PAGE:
Minister D’Arcy’s statement on tracker mortgages made to Seanad Éireann on 22 November 2017

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Minister D’Arcy’s statement on tracker mortgages made to Seanad Éireann on 22 November 2017


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I thank Senators for raising the important issue of tracker mortgages.

The fair treatment of consumers is a key requirement of the financial services regulatory framework and of the Central Bank Consumer Protection Code.

The Code requires all residential mortgage lenders to act honestly and fairly in the best interests of their customers and not to mislead customers about the products they provide.

It also requires lenders to make a full disclosure of all relevant information to a consumer in a way which seeks to inform the consumer and to enable a consumer to make an informed decision before entering into, or changing, a loan or other financial services agreement.

However, it has now clearly been demonstrated that mortgage lenders have significantly failed in their regulatory or contractual responsibilities to many of their tracker mortgage borrowers.



The Central Bank has long warned lenders of their duty to act in the best interests of their consumers when recommending that a borrower switch a tracker mortgage to another type of mortgage product.

Indeed the Central Bank specifically provided in the Code of Conduct on Mortgage Arrears that mortgage lenders must not, except where it would be in the interest of the borrower, require a borrower to change from an existing tracker mortgage to another mortgage type as part of an alternative repayment arrangement to address a mortgage difficulty.

Over time, the Central Bank identified and pursued a number of tracker related issues with some lenders.  These included issues ranging from a lack of transparency for the borrower, a failure to fully inform customers of the consequences of switching from a tracker mortgage, the application of incorrect tracker rates and a failure to afford customers their contractual entitlements to specified tracker interest rates.

Separately individual tracker related complaints were also presenting to the Financial Services Ombudsman and that Office was making determination on these cases, some of which were also coming before the Courts.  Also, due in part to these developments, the matter was coming to greater public attention more generally.

In total, the Central Bank had identified around 7,100 mortgage accounts where tracker failure were identified and which adversely impacted upon mortgage borrowers, prior to the commencement of the Bank’s industry wide tracker mortgage examination.


Central Bank industry wide examination

Having regard to these developments, and to Central Bank concerns that there may be other tracker related issues which could be impacting other consumer borrowers across the system, the Central Bank announced in October 2015 that it had commenced a broader industry wide examination of tracker mortgage related issues.  This systems wide review was intended to cover, amongst other things, transparency of communications with, and contractual rights of tracker mortgage borrowers.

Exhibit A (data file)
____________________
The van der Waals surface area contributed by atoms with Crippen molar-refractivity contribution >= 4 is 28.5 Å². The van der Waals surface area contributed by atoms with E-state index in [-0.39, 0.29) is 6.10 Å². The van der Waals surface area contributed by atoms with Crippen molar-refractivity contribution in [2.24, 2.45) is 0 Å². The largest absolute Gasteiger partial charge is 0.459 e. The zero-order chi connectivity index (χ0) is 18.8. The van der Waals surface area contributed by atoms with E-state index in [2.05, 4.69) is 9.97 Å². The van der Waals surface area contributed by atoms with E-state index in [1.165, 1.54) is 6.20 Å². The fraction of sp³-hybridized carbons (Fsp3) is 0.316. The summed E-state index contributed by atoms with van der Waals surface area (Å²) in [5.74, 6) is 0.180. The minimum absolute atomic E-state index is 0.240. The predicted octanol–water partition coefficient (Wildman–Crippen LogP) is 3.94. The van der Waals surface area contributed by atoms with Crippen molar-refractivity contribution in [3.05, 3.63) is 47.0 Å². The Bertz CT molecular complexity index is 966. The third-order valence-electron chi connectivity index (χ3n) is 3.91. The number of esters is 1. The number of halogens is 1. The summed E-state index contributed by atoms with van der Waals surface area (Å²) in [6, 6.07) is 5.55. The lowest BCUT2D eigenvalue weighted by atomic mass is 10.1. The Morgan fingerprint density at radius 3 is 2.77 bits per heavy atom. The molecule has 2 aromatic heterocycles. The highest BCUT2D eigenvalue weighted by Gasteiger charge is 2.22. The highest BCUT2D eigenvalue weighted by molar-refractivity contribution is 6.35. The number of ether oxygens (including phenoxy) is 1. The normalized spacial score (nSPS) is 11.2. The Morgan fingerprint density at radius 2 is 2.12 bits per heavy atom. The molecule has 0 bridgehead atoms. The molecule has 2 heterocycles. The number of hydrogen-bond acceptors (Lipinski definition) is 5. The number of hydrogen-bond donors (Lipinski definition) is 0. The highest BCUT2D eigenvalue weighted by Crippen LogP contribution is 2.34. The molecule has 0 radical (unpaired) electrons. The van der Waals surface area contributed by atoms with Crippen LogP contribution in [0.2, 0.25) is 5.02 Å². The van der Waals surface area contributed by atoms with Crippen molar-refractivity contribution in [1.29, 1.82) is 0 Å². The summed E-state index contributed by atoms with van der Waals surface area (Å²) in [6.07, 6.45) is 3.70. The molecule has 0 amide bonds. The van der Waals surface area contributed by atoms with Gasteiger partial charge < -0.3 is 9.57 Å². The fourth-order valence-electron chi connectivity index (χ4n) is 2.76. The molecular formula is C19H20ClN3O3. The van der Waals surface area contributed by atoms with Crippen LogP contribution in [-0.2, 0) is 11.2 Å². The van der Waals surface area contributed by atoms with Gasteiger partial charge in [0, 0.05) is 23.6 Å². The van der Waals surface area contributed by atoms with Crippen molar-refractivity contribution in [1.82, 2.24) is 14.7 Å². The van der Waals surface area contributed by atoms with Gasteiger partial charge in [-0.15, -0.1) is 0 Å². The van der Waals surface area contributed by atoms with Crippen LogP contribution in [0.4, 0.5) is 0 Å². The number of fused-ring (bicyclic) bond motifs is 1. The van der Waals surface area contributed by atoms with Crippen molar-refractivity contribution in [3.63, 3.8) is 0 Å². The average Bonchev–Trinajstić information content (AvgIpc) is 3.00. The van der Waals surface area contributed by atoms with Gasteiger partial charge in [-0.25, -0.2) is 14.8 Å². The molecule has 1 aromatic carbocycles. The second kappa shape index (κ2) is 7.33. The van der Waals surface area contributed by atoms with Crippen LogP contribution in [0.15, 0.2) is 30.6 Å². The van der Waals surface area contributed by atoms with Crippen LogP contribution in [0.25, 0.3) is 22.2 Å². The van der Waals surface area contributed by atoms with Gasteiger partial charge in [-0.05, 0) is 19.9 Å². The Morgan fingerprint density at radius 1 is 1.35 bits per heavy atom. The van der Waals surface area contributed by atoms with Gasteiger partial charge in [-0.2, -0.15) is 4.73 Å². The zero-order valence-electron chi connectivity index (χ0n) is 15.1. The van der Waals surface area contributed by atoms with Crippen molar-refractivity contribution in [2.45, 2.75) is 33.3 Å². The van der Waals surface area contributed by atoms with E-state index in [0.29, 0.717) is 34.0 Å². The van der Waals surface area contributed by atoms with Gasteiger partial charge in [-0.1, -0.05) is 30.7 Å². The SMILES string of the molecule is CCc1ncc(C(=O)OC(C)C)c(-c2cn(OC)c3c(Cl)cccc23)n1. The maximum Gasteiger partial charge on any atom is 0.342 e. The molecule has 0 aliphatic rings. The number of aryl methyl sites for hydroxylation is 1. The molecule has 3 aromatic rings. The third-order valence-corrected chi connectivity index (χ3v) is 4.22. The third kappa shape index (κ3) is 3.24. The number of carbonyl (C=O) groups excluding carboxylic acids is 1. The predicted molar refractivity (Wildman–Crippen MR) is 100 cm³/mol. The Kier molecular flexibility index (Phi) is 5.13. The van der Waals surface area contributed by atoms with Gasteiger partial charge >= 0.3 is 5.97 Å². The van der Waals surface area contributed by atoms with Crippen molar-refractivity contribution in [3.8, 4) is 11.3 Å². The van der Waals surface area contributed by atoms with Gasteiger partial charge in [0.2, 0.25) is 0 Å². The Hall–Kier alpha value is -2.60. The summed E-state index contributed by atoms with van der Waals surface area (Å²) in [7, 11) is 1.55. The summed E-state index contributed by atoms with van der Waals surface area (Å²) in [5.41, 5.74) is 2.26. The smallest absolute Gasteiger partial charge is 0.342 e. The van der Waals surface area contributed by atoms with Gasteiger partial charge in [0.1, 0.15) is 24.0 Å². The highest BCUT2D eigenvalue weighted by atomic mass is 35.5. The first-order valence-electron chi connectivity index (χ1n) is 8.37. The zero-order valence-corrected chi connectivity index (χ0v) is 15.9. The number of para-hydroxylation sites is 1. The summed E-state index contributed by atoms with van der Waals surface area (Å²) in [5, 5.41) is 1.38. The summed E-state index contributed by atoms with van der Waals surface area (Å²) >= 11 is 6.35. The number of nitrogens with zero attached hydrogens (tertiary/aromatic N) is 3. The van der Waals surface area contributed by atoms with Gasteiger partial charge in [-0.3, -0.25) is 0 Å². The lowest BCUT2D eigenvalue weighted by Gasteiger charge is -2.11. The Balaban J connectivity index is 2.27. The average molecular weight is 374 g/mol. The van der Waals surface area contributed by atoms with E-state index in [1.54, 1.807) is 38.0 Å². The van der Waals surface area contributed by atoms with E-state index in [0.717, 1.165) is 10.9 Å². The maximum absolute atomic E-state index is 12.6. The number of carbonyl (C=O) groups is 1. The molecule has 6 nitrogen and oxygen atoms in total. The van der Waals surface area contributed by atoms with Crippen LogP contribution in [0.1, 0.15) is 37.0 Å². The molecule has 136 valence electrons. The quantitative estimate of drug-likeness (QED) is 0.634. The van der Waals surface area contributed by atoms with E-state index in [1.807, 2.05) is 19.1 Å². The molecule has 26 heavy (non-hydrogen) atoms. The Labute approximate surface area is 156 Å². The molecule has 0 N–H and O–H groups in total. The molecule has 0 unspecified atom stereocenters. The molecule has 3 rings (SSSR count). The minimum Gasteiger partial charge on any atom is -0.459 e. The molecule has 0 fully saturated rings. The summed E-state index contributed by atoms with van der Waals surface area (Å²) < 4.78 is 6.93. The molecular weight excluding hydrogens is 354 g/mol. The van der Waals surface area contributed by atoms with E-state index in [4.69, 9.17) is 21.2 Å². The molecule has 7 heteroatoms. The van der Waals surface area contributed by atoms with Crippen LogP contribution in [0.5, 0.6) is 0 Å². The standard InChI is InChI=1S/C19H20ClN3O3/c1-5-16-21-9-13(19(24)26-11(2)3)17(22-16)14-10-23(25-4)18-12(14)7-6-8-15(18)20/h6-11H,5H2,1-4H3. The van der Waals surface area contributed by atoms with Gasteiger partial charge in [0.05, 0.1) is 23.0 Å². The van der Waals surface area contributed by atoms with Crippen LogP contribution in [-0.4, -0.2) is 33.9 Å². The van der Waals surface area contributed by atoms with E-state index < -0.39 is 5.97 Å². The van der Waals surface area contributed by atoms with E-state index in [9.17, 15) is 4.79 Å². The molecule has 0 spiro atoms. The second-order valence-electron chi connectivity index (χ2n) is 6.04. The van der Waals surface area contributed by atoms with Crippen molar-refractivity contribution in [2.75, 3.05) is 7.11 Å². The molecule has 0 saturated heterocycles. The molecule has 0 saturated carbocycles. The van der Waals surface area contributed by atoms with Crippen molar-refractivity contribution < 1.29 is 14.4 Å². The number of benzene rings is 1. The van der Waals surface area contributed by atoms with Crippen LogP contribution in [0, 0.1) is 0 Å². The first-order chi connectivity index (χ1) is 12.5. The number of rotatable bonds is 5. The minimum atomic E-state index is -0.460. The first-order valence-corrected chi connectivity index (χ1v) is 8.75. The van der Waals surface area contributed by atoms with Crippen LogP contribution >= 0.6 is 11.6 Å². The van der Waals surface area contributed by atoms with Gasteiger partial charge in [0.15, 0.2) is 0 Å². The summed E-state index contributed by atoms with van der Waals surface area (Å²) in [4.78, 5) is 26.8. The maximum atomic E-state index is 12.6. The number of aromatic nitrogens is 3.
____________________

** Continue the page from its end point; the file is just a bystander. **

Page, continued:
This examination has turned out to be the largest review ever carried out by the Central Bank on its consumer protection side.  It covered fifteen mortgage lenders who may at any time have sold a tracker mortgage product to a consumer borrower from the time the lender commenced selling tracker mortgages until December 2015.

As such, it covered both banks and other regulated mortgage lenders, and also included lenders who are no longer providing new mortgage credit.  It also covers mortgages which have been redeemed or borrowers whose tracker mortgage has been transferred to another creditor.

The industry wide examination requires all lenders to examine the extent to which they have been meeting their contractual obligations to their tracker mortgage customers or their compliance with their obligations under the Central Bank’s Consumer Protection Code and other consumer protection regulatory requirements.

Under the initial phase of the industry wide examination, the Central Bank required lenders to put in place governance structures and systems to conduct a comprehensive examination.

The second phase of the examination involved an extensive internal review of mortgage books to identify mortgage borrowers which were impacted by banks’ failings.  This phase was due to finalise at the end of September last.

In its latest update on progress on the tracker mortgage examination – as published last month – the Central Bank indicated that 13,000 impacted mortgage borrowers had so far been identified though it was also noted that this number would be expected to increase.  In particular, the Central Bank noted that it was continuing to challenge lenders on the number of impacted customers.

As Senators will now be aware, on 9 November last Bank of Ireland accepted that it had a further 6,000 impacted tracker mortgage accounts.  This is on top of the 4,300 it had earlier accepted arising from the Central Bank examination; and indeed the 2,100 accounts identified earlier before the industry wide examination even started.